Women during the American Revolution period were subjected to brutal treatment. For example, Mary Philips and her niece, Abigail Palmer, described being raped by a British soldier who claimed they were secretly working with “rebels.” In December 1776, Mary and Abigail had been at the house of Edmund Palmer, Mary’s father and Abigail’s grandfather, a farmer near Pennington, New Jersey. British soldiers straying from a nearby camp took control of the home. For three days, several soldiers raped Abigail and Mary, as well as her teenage friends Elizabeth and Sarah Cain. There was no specific evidence that these particular women were spies or involved with the American war effort. This was a “crime of opportunity.” Soldiers came across the women at the Palmer residence and then abused them systematically. Edmond Palmer, who attempted to shield Abigail, Mary, and Elizabeth and Sarah Cain, provided an account of the event: "[several soldiers] pull'd them both into a Room" –– but, ignoring their screams, they "Ravishd them both."
The families of raped American women often pointed out that British soldiers maximized the humiliating and demoralizing impact of their attacks by assaulting women in front of their fathers, husbands, and other close relatives. Assaults on the honor of American men who failed to protect their vulnerable women seemed as critical as defeat on the battlefield. This showed the blatant disregard and low perception of some men towards women on the part of the British, but also their overall importance and symbolism in American society.
The daughters of the American Revolution (Grant Wood / Public domain )
During The Revolution Women Fought For Recognition
Despite these stereotypes and wrongdoings, many women continued to actively participate in promoting the agenda of revolutionists, and unsuccessfully advocated for political recognition. For example, The Daughters of Liberty were a political group that formed in response to unfair British taxation in the colonies during the American Revolution. In particular, the Townshend Acts of 1767 were a series of measures that imposed customs duties on imported British goods such as glass, paints, lead, paper and tea.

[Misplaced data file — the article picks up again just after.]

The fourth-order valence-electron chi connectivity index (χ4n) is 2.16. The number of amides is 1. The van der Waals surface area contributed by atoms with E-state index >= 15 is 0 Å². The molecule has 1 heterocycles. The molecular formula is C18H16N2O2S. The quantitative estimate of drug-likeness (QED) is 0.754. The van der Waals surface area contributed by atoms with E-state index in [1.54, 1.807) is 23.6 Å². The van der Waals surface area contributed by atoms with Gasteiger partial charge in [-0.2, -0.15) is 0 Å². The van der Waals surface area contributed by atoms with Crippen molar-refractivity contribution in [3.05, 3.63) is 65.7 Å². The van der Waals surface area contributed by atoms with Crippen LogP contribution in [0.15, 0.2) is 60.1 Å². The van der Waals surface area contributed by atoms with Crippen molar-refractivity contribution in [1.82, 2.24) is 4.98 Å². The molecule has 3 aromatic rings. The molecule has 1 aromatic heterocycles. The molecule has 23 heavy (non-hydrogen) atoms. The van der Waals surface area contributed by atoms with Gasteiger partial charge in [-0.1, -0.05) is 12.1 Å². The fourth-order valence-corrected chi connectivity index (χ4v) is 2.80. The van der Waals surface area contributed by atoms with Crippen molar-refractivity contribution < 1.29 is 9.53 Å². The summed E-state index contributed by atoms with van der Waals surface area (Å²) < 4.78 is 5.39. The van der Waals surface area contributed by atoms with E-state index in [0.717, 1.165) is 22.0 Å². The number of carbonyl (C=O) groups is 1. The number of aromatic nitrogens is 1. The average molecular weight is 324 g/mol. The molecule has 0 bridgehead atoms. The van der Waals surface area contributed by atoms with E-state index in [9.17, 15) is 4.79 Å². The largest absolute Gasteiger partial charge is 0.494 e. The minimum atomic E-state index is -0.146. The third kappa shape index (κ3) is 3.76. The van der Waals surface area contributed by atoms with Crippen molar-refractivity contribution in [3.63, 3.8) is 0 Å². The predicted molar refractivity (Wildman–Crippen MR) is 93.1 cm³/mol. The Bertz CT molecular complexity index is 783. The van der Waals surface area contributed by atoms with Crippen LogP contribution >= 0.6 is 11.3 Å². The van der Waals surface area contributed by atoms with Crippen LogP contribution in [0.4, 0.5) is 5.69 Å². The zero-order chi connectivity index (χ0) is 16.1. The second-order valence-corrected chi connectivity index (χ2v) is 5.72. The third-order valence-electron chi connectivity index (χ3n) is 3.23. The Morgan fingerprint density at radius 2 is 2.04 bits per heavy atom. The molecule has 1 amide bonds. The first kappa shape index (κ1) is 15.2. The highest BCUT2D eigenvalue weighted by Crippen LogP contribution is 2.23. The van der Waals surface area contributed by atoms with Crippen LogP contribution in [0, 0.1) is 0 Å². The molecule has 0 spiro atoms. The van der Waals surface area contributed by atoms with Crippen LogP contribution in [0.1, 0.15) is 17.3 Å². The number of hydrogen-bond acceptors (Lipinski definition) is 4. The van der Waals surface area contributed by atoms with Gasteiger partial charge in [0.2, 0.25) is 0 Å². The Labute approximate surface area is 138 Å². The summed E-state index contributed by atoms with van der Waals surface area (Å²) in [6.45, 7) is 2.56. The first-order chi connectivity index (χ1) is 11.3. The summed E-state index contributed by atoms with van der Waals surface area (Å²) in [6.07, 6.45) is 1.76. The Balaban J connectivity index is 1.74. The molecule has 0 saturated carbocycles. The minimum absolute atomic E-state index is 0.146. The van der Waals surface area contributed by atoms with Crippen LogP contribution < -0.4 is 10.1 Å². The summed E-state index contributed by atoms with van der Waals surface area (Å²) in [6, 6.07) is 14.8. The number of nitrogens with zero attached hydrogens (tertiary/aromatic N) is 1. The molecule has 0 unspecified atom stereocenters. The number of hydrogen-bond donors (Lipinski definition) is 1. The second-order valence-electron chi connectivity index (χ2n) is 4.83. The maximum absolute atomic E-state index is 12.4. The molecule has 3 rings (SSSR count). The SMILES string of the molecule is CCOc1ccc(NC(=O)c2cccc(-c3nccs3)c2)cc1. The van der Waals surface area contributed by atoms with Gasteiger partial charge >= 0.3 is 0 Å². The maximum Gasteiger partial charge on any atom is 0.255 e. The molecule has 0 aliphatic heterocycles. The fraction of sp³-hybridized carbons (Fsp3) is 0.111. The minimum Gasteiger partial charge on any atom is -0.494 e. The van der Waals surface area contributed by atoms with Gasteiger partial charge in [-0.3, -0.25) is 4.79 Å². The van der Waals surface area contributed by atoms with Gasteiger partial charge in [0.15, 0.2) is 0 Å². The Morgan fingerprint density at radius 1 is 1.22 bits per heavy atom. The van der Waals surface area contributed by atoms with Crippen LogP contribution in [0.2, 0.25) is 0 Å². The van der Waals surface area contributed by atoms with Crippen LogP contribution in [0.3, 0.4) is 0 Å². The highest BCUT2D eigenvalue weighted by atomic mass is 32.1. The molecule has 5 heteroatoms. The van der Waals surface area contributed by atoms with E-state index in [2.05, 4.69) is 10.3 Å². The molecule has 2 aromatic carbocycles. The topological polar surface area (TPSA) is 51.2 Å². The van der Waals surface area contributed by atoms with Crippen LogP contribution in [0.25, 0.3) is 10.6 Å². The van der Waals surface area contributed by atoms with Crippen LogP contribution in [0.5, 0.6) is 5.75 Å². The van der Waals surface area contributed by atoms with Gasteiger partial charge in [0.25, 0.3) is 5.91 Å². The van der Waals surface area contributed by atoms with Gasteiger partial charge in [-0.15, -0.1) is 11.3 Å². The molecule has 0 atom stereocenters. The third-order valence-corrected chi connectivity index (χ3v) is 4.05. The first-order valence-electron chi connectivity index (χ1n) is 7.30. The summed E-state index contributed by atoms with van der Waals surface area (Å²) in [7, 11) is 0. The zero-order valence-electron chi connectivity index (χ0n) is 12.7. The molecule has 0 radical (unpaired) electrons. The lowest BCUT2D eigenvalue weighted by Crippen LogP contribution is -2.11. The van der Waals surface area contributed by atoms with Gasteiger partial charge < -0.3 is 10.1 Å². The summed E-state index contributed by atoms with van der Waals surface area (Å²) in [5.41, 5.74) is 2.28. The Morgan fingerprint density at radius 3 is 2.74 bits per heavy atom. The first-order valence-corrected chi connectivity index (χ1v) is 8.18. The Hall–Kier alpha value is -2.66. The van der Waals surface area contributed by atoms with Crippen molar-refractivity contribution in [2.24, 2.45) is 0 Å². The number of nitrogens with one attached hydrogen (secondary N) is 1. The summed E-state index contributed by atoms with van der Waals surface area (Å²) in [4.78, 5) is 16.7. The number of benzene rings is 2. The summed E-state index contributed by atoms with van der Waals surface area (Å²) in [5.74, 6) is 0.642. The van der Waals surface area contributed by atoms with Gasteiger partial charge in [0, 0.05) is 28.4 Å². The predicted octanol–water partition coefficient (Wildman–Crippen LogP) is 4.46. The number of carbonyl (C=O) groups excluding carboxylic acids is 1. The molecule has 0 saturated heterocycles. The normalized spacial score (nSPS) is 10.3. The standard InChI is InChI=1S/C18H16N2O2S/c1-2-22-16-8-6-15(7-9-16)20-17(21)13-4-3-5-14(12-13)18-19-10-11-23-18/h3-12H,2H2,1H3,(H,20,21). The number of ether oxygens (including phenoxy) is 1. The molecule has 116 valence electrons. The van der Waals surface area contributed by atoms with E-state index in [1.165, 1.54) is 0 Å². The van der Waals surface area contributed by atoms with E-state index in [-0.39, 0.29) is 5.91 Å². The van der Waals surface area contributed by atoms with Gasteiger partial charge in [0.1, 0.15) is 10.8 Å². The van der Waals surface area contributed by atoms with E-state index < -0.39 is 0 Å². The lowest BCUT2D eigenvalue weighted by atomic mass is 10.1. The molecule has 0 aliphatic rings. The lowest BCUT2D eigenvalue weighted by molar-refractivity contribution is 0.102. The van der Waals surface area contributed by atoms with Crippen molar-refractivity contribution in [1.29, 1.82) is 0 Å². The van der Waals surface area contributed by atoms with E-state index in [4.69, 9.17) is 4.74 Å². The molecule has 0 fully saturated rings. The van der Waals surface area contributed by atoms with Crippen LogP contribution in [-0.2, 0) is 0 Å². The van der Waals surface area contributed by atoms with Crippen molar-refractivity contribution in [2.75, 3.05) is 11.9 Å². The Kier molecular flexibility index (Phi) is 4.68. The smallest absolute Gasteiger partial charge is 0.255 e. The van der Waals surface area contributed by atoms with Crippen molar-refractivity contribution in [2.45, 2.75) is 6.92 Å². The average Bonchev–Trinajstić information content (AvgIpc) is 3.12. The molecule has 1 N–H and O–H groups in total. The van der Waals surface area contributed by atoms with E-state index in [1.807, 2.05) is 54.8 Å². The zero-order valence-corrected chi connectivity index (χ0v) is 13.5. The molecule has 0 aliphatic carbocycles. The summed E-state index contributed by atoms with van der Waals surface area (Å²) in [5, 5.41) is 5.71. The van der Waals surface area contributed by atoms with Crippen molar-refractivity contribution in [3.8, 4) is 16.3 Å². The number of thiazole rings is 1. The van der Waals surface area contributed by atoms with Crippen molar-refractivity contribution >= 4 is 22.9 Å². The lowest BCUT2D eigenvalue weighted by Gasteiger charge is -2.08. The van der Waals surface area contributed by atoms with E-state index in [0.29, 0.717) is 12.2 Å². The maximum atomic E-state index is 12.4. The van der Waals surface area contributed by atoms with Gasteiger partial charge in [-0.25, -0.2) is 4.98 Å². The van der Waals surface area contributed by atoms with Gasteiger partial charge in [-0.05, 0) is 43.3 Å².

According to Carol Berkin’s video, Women as Major Participants in the Revolutionary War , women took a political stance by burning tea, and instead of buying English cloth, they would create their own, which became known as "Liberty Cloth.” Although a majority of women were unable to leave their homes during the Revolution because they were expected to take care of their children, this time period resulted in what would be known as republican motherhood. This term applied to women who were primarily educated in order to help educate their children how to live a moral life. Women also played a pivotal role in influencing their children’s political views. President Thomas Jefferson remarked:
“I thought it essential to give [my daughters] a solid education, which might enable them, when become mothers, to educate their own daughters, and even to direct the course for sons, should their fathers be lost, or incapable, or inattentive.”
The women of 1776: "Molly Pitcher" the heroine of Monmouth (Currier & Ives / Public domain )
During the Revolution, women also began questioning their inferiority to their husbands. Many women published poems citing their frustrations and their desires to be free. For example, one line from a poem read, “That woman, dear woman, shall ever be free. Nor more shall the wife, all as meek as a lamb.” This time period spawned a rhetoric of freedom from both Great Britain, as well as in society for women.
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The American Revolution was supposed to liberate all the colonists from oppression, but it also served to highlight the oppression women faced within society. Despite participation in political protests and attempts to participate in politics, women, such as Jane Adams, were still scrutinized for their attempts, and were portrayed negatively. Furthermore, women were forced to rely on men within the upper classes when attempting to promote their political views. While women attempted to succeed, societally and politically men benefitted.
Top image: A typical portrayal of women in America society after the Revolution: Betsy Ross and two children presenting the "Betsy Ross flag" to George Washington and three other men. Source: Edward Percy Moran / Public domain